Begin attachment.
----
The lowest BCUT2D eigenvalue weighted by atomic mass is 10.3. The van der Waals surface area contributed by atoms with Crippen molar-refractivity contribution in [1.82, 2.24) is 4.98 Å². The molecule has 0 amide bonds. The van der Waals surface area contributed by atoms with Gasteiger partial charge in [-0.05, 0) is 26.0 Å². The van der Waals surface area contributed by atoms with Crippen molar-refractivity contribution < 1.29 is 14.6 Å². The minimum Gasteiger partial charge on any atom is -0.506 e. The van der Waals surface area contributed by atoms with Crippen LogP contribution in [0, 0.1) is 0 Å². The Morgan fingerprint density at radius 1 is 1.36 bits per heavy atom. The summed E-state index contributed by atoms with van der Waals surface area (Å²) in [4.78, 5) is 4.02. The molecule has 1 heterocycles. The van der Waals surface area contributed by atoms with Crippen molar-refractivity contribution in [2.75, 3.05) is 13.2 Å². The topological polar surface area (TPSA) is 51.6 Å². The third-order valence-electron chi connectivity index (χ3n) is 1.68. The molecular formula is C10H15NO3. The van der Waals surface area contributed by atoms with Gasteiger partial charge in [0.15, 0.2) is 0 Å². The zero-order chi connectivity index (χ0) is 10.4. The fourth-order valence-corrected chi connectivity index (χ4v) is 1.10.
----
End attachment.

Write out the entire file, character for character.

The lowest BCUT2D eigenvalue weighted by atomic mass is 10.3. The van der Waals surface area contributed by atoms with Crippen molar-refractivity contribution in [1.82, 2.24) is 4.98 Å². The molecule has 0 amide bonds. The van der Waals surface area contributed by atoms with Gasteiger partial charge in [-0.05, 0) is 26.0 Å². The van der Waals surface area contributed by atoms with Crippen molar-refractivity contribution < 1.29 is 14.6 Å². The minimum Gasteiger partial charge on any atom is -0.506 e. The van der Waals surface area contributed by atoms with Crippen LogP contribution in [0, 0.1) is 0 Å². The Morgan fingerprint density at radius 1 is 1.36 bits per heavy atom. The summed E-state index contributed by atoms with van der Waals surface area (Å²) in [4.78, 5) is 4.02. The molecule has 1 heterocycles. The van der Waals surface area contributed by atoms with Crippen molar-refractivity contribution in [2.75, 3.05) is 13.2 Å². The topological polar surface area (TPSA) is 51.6 Å². The third-order valence-electron chi connectivity index (χ3n) is 1.68. The molecular formula is C10H15NO3. The van der Waals surface area contributed by atoms with Gasteiger partial charge in [0.15, 0.2) is 0 Å². The zero-order chi connectivity index (χ0) is 10.4. The fourth-order valence-corrected chi connectivity index (χ4v) is 1.10.